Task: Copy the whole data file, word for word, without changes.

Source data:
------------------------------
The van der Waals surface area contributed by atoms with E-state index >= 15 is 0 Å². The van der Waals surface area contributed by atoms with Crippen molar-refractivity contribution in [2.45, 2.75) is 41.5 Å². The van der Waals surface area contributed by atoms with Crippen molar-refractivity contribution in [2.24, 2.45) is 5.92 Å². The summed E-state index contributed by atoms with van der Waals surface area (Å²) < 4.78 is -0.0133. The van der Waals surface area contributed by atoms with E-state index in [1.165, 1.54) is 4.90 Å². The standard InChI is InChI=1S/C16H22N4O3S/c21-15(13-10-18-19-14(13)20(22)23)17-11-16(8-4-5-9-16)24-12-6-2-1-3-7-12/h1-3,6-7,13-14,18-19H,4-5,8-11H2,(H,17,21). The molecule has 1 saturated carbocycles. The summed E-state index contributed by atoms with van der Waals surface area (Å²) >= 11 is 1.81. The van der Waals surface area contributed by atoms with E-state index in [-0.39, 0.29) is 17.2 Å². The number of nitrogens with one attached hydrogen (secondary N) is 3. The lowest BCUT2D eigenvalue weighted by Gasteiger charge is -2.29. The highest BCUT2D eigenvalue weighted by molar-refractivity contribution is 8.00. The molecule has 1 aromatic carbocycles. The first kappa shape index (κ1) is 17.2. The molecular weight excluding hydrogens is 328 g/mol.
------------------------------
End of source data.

The van der Waals surface area contributed by atoms with E-state index >= 15 is 0 Å². The van der Waals surface area contributed by atoms with Crippen molar-refractivity contribution in [2.45, 2.75) is 41.5 Å². The van der Waals surface area contributed by atoms with Crippen molar-refractivity contribution in [2.24, 2.45) is 5.92 Å². The summed E-state index contributed by atoms with van der Waals surface area (Å²) < 4.78 is -0.0133. The van der Waals surface area contributed by atoms with E-state index in [1.165, 1.54) is 4.90 Å². The standard InChI is InChI=1S/C16H22N4O3S/c21-15(13-10-18-19-14(13)20(22)23)17-11-16(8-4-5-9-16)24-12-6-2-1-3-7-12/h1-3,6-7,13-14,18-19H,4-5,8-11H2,(H,17,21). The molecule has 1 saturated carbocycles. The summed E-state index contributed by atoms with van der Waals surface area (Å²) >= 11 is 1.81. The van der Waals surface area contributed by atoms with E-state index in [-0.39, 0.29) is 17.2 Å². The number of nitrogens with one attached hydrogen (secondary N) is 3. The lowest BCUT2D eigenvalue weighted by Gasteiger charge is -2.29. The highest BCUT2D eigenvalue weighted by molar-refractivity contribution is 8.00. The molecule has 1 aromatic carbocycles. The first kappa shape index (κ1) is 17.2. The molecular weight excluding hydrogens is 328 g/mol.